Skip to main content Accessibility help
×
×
Home

Information:

  • Access

Actions:

      • Send article to Kindle

        To send this article to your Kindle, first ensure no-reply@cambridge.org is added to your Approved Personal Document E-mail List under your Personal Document Settings on the Manage Your Content and Devices page of your Amazon account. Then enter the ‘name’ part of your Kindle email address below. Find out more about sending to your Kindle. Find out more about sending to your Kindle.

        Note you can select to send to either the @free.kindle.com or @kindle.com variations. ‘@free.kindle.com’ emails are free but can only be sent to your device when it is connected to wi-fi. ‘@kindle.com’ emails can be delivered even when you are not connected to wi-fi, but note that service fees apply.

        Find out more about the Kindle Personal Document Service.

        Classification
        Available formats
        ×

        Send article to Dropbox

        To send this article to your Dropbox account, please select one or more formats and confirm that you agree to abide by our usage policies. If this is the first time you use this feature, you will be asked to authorise Cambridge Core to connect with your <service> account. Find out more about sending content to Dropbox.

        Classification
        Available formats
        ×

        Send article to Google Drive

        To send this article to your Google Drive account, please select one or more formats and confirm that you agree to abide by our usage policies. If this is the first time you use this feature, you will be asked to authorise Cambridge Core to connect with your <service> account. Find out more about sending content to Google Drive.

        Classification
        Available formats
        ×
Export citation

The science of psychiatric diagnosis and classification has its critics. Seligman (2005), the father of positive psychology, has even suggested that we ‘develop a nosology of human strengths – the “unDSM–1”, the opposite of DSM–IV’. Nevertheless, as ‘diagnosis is intended to be one of the strongest assets of a psychiatrist’ (Tyrer 2009), clinicians need to think about and be involved in the forthcoming revisions and harmonisation of the two major classifications ICD and DSM. Sartorius (pp. 2–9) gives a behind-the-scenes view of the revision process. There are many vested interests: not just clinicians, but governments and NGOs, lawyers, researchers, public health practitioners, Big Pharma and patient groups. Vast sums are at stake – everything from welfare benefits and compensation claims to research budgets. Concerns include the use of national classifications to facilitate political abuse and of diagnostic labels that are seen as stigmatising or are used to stigmatise. Like Sartorius, Thornicroft (pp. 53–59) singles out chronic fatigue syndrome, ‘bitterly contested in terms of its status as a physical, psychiatric or psychosomatic condition’ and viewed by healthcare staff as a ‘less deserving’ category.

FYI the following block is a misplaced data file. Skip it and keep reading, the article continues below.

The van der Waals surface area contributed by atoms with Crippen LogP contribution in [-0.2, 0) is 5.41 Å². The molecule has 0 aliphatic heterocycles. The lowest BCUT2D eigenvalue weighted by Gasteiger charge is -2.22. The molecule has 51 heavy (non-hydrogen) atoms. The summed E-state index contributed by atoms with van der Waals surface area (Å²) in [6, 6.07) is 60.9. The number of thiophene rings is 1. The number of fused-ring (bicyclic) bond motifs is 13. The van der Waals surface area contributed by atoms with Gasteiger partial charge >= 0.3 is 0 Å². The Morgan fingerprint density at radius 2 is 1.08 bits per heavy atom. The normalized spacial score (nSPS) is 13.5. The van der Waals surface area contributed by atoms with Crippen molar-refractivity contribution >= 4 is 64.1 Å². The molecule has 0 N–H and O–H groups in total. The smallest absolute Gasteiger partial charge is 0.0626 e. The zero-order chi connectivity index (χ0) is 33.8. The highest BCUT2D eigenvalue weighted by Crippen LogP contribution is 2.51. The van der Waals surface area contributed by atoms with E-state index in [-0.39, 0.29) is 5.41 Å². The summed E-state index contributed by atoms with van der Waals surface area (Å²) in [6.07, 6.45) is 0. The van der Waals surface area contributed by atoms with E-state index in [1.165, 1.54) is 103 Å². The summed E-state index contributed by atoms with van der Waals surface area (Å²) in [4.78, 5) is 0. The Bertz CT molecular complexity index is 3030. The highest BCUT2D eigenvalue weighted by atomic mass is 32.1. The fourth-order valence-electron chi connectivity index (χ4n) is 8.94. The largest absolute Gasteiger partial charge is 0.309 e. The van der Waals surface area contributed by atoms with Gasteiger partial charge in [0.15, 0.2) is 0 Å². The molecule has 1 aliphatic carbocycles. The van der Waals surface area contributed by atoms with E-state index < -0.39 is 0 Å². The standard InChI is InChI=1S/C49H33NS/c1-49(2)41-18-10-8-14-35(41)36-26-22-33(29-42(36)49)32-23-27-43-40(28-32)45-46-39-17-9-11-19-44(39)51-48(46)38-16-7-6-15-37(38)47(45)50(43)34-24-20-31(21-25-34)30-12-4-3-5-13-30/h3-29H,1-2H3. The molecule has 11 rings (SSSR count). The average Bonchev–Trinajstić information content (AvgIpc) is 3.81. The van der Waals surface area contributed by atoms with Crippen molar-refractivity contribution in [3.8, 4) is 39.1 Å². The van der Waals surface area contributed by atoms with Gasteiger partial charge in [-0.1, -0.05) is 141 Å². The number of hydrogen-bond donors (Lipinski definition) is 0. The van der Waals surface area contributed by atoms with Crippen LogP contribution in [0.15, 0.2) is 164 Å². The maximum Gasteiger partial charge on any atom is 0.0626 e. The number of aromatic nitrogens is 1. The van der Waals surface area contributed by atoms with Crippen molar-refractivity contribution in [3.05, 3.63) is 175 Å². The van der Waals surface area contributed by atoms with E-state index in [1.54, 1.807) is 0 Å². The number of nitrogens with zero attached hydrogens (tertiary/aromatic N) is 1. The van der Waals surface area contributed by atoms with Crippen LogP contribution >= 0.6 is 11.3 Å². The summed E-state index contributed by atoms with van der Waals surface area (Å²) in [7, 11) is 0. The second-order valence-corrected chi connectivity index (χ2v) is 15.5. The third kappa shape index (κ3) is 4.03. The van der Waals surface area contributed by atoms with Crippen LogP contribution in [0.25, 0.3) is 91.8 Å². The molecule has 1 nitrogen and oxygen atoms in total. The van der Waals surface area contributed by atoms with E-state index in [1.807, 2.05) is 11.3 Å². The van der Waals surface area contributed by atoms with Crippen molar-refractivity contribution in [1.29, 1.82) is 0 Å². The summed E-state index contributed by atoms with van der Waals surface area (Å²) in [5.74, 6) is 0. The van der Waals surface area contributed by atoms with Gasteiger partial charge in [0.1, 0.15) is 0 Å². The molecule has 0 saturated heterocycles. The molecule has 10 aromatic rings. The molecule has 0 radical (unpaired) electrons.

Should the classifications use categories or dimensions? A dimensional approach seems impractical, although dimensions could be used to augment categorical definitions, as with severity of depression in ICD–10. If categories, should revision involve lumping or splitting and on what basis? Goldberg (pp. 14–19) is critical of the proliferation of diagnoses necessitating ‘a diagnostic paella’ of multiple comorbidities. He tantalises us with his proposal of a small number of large groups of disorders, each group based on aetiologically related criteria. But there are difficulties. For example, should bipolar disorder be considered a mood disorder, a psychotic disorder or separate from both? Craddock (pp. 20–22) is not convinced that there is (yet) sufficient evidence for Goldberg's categories, believing that it will take at least 5–10 years before our understanding of brain dysfunctions will justify major change in classification. The complexities involved in clarifying neurobiological mechanisms are well illustrated in a robust exchange in our Correspondence (pp. 76–80). Gillman stresses the importance of understanding the pharmacodynamics and pharmacokinetics of interactions of antidepressants. Palanniyappan et al agree, but reach an only too familiar conclusion: insufficient clinical data and a lack of biological markers of pharmacological mechanisms.

CBT with children and families

For the clinician, ‘a diagnosis is no substitute for a full formulation, where cause should be addressed’ (Scott 2002). Dummett (pp. 23–36) explores the use of a collaborative therapeutic approach to formulation in her article, which is my Editor's Pick. Causative and maintaining factors, present and past life contexts, and systemic and developmental factors are all considered and thoughtfully illustrated in a series of clinical vignettes. Her article should be read not just by CBT practitioners and those working with children.

Seligman, M (2005) Positive psychology, positive prevention and positive therapy. In Handbook of Positive Psychology (eds Snyder, CR, Lopez, SJ) 39. Oxford University Press.
Scott, S (2002) Classification of psychiatric disorders in children and adolescents: building castles in the sand. Advances in Psychiatric Treatment, 8: 205–13.
Tyrer, P (2009) From the Editor's desk. British Journal of Psychiatry, 195: 470.